This year is the centenary of Edinburgh Zoo. This great Scottish visitor attraction opened its doors to members of the public on July 22 1913 and has seen many changes over the years. When the Zoo opened, it would have seemed incredible that a century on many of the animals there would be endangered in the wild.
Without television or internet access, can you imagine how magical it would have been to have seen a real live tiger, lion or bear? To this day zoos enable us to reconnect with the living world and to be inspired and engaged by nature, and zoos remain vital, amazing, interactive visitor experiences.
Today, much has changed in our knowledge of creatures’ needs, from animal husbandry techniques to enclosure design. I’ve been working in zoos for almost 30 years and am often asked why they are still relevant when we have access in this modern age to animals through incredible TV programmes or travel to the far-flung places which are their natural habitats. But never have zoos played a more important role in the conservation and sustainability of certain species as they do today.
By providing a home to some animals at Edinburgh Zoo, we are acting as an insurance policy for them dying out or being driven to extinction. Illegal animal trading, global warming or introductions of non-native species have all had a disastrous effect on certain animals.
At Edinburgh Zoo, we provide a safe place for many of them while we work on rebuilding their “homes”, their habitats in the wild. It will be the offspring of their offspring – or even further down the line – that we help get back into their natural habitat.
In-situ conservation is our first choice for conservation action, but when the wild habitat is not sufficient or in good enough condition, zoos are vital.
Elephant and rhino poaching sprees are still happening and they, like tigers, giant pandas and others could face extinction in the wild ... and these are big “celebrity” species.
And in the meantime, we work as part of a network of zoos across the world, breeding species to encourage genetic diversity with the aim of one day releasing the offspring into the wild.
Through our work with communities, the Royal Zoological Society of Scotland (RZSS) helps to educate, train and provide support to local people so they can learn to live alongside and support some of the planet’s most endangered animals.
Recognised internationally for our pioneering scientific research and captive breeding skills, RZSS is applying our learning to reintroducing and restoring wildlife outside of zoos. It can be a slow process and therefore the need for zoos continues.
Did you know that as well as the iconic conservation species such as giant pandas, at Edinburgh Zoo itself we have a number of extremely rare species on site that we are helping to save from extinction in the wild – a few examples include the Socorro dove, blue-crowned laughing thrush, Sumatran tiger, Sclater’s lemur, partula snails and western chimpanzees.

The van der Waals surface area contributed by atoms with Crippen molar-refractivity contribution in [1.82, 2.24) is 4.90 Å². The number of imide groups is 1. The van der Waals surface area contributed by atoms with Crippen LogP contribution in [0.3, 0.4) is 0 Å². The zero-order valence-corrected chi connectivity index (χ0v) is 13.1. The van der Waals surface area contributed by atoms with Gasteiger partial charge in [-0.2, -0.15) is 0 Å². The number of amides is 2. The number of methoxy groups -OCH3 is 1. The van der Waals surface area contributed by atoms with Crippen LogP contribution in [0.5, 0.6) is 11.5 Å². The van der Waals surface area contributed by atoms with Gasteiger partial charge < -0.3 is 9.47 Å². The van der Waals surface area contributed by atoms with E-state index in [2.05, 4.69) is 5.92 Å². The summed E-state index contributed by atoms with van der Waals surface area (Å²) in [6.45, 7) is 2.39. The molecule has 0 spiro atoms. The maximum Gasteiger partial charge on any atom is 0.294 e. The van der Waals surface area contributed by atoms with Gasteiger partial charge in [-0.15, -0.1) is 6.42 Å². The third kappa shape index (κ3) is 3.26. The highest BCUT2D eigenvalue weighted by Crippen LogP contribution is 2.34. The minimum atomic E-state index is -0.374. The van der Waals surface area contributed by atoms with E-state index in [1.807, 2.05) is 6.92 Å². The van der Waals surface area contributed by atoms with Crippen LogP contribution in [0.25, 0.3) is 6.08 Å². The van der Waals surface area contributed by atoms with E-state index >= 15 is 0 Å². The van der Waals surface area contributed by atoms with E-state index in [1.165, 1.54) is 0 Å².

We’re also excited that soon Edinburgh Zoo will also be home to Scottish wildcats, a threatened species right on our doorstep that RZSS are working with partner organisations to assist.
By visiting Edinburgh Zoo, you are showing that you care.
We are a charity and a membership body that receives no government funding. Knowing that a percentage of every ticket bought for the zoo goes directly into our conservation and research work means that not only will you have a great day out, but you are helping to make a long-term difference.
If you’ve not been for a while, come along and join us in our centenary year. Our beloved penguins are coming back this month to their revamped home and there is much going on throughout the year.
• The Royal Zoological Society of Scotland is the charity that owns and manages Edinburgh Zoo
• Chris West is CEO of the Royal Zoological Society of Scotland
WE’VE BEEN GOING TO THE ZOO ..
1913: The Edinburgh Zoo site is bought with help from the local council for £17,000 and opened to the public on July 22, 1913.
1927: The Carnegie Aquarium is opened, featuring turtles, conger eels, lobsters, crabs and electric eels, in two large oval pools.
1934: King George V and Queen Mary visit and are particularly amused by the penguins’ habits at feeding time.
1938: The first giraffe ever seen in Scotland, named George, arrives at the Zoo.
1952: The world-famous penguin parade begins.
1966: Two young chimps, four-year-old Ricky and three-year-old Cindy, move in. Although Ricky died last year, aged 50, Cindy is still alive today and celebrates her 49th birthday in October.
1988: The Queen opens the orientation centre in the new gate and shop complex to celebrate the Royal Zoological Society of Scotland’s 75th Anniversary.
2008: Budongo Trail, housing up to 30 chimpanzees in cutting-edge facilities, is opened by the Princess Royal.
2011: Giant pandas Tian Tian and Yang Guang arrive on December 4.